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Measure Audio Harmonics The Easy Way
Article By Larry Lisle
From Sound Practices Issue 12


Sound Practices Issue 12


  Designing, building and tweaking audio amplifiers can be a lot of fun. It can also be very frustrating unless you measure the effect of design changes or parts substitutions. In this article I'll show you an easy way to measure one of the most important characteristics of an amplifier, distortion caused by harmonics in the second, third, fourth and higher orders in the middle frequency range.

Every audio amplifier adds some distortion to the signal it amplifies. One type of distortion that's especially important is harmonic distortion. For example, if the input signal is 500 Hz, the output may also contain signals at multiples of 500 Hz, such as 1000, 1500, 2000, 2500 Hz and so on in addition to the fundamental frequency of 500 Hz. The relative strength of these harmonics to the fundamental and to each other can completely change the sound of the music amplified by the system.

There are many ways of measuring harmonics. One popular method cancels the fundamental with a null circuit and gives a value for what's left as total harmonic distortion or THD. This is useful but doesn't tell anything about the individual harmonics.

Other methods employ tunable filters and are tuned from harmonic to harmonic with the value of each being recorded. These devices are popularly called wave analyzers and tend to be very expensive.

My solution is to use a single, very sharp audio filter intended for ham radio operators for code reception. The better ones will give selectivity of 60 dB down at an octave away from the fundamental. Set the filter to a particular frequency such as 1000 Hz and tune the signal generator to submultiples of that frequency. The voltage passing through the filter will therefore be a harmonic of the input.

This method will measure distortion very accurately in the middle frequency range and give a good picture of the 'sound' of the amplifier. Of course the signal generator has to be relatively free of harmonics and its output and the voltage gain of the amp under test have to be uniform over the middle of the audio spectrum, but these are easily checked.

The equipment needed can often be found used at electronic flea markets. Older tube type gear is often dirt cheap. The signal generator shown cost $25 and the audio voltmeter cost $5. These two items are basic if you're going to do much work with audio. The prices are not unusual. The Autek audio filter cost $25. Some audio filters are tunable over a limited range but since the gain isn't constant they should be set at one frequency as described in the procedure outlined below. The only home-built item needed is the 50,000-Ohm potentiometer on a board which is used to set the meter to a convenient value, such as 1.00 Volt, and keep the audio filter from running out of head room.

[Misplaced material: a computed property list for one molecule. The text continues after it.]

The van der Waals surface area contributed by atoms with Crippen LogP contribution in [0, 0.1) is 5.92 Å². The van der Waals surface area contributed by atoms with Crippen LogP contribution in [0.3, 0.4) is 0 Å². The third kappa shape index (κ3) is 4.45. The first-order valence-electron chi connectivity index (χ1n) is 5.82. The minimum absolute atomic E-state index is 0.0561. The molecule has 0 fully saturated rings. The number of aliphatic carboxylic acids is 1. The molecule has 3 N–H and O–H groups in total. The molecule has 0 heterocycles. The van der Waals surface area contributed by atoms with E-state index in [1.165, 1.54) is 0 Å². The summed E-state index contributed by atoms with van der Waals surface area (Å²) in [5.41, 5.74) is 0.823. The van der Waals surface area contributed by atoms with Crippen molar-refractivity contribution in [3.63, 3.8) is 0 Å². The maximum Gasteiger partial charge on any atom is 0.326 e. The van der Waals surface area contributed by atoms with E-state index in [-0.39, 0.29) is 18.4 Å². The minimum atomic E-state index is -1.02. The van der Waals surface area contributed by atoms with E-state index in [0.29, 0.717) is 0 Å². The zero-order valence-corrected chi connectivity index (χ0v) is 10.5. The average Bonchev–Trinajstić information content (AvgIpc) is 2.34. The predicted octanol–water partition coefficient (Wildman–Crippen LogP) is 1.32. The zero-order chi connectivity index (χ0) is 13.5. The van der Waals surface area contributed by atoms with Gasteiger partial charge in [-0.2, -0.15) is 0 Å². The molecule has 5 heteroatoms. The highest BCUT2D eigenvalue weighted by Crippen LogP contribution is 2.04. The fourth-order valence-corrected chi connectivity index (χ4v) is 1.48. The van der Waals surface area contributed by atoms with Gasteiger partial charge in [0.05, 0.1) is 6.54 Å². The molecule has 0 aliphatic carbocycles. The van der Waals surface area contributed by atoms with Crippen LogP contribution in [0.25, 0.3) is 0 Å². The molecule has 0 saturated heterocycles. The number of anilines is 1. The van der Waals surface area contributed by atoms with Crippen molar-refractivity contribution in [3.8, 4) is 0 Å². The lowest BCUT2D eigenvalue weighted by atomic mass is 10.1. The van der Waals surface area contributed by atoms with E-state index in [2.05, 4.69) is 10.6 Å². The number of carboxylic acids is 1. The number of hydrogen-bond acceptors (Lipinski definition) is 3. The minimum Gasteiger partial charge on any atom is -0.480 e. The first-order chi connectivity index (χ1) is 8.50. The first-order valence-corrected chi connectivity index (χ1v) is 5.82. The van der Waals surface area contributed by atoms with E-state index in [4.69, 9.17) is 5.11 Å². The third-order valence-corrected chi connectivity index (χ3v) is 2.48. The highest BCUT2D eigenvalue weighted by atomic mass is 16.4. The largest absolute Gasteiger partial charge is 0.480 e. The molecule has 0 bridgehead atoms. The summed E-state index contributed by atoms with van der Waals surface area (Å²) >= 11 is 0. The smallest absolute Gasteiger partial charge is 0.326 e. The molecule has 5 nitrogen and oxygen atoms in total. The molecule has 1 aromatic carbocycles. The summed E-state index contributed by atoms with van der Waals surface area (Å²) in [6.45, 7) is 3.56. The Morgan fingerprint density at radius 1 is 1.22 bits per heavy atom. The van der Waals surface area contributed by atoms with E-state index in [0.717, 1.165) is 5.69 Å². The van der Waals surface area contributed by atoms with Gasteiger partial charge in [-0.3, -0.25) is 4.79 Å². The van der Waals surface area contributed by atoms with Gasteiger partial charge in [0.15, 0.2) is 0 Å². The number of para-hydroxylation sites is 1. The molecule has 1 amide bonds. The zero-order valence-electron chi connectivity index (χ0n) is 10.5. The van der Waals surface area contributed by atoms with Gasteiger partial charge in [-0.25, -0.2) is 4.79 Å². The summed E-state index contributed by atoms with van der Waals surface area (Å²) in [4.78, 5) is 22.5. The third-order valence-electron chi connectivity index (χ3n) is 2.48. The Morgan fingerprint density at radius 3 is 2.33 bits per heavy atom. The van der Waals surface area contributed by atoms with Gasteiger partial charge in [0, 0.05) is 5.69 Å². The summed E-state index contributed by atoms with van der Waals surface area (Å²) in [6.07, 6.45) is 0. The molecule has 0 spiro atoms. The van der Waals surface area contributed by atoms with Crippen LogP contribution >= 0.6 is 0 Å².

To measure harmonics I use the following procedures, which will take longer to read than it will to make the actual measurements:

1. Measure the input voltage to the amplifier when used in its normal way.

2. Connect a dummy load with non-inductive resistors to the output of the amplifier.

3. Connect the outside contacts of the potentiometer across the dummy load.

4. Connect the input of the audio filter to the wiper contact and one end contact of the potentiometer.

5. Connect the voltmeter to the output of the audio filter.

6. Connect the signal generator to the input of the amplifier. Set the output voltage of the generator to a value determined in 1 above.

7. Set the frequency of the generator to the frequency of the audio filter, for example 1000 Hz. Rock the frequency back and forth slightly to make sure it's at the peak of the filter response curve.

8. Use the potentiometer to set the output of the filter to exactly 1.00-Volt or some other convenient value.

9. Without touching the audio filter or potentiometer tune the signal generator to 500 Hz and again rock the frequency slightly to be sure you're on the peak. The output voltage will give the amount of second harmonic distortion. For example, if the reading is .003-volt, .003 divided by 1.00 equals 3/10 of one-percent.

10. Now tune the generator to 333 Hz and take a reading. This is the third harmonic and may be greater or less than the second, depending on the design of the amplifier.

11. Other readings may be taken at 250 Hz for the fourth harmonic, 200 Hz for the fifth and so on, but the values for the second and third are the most significant.


Notice that the calibration of the signal generator and voltmeter doesn't need to be highly accurate in absolute terms, which makes this an ideal method for used of even home-brew equipment.

With this method you'll really be able to see and hear the effects as you tweak your amp towards your ideal sound. 















































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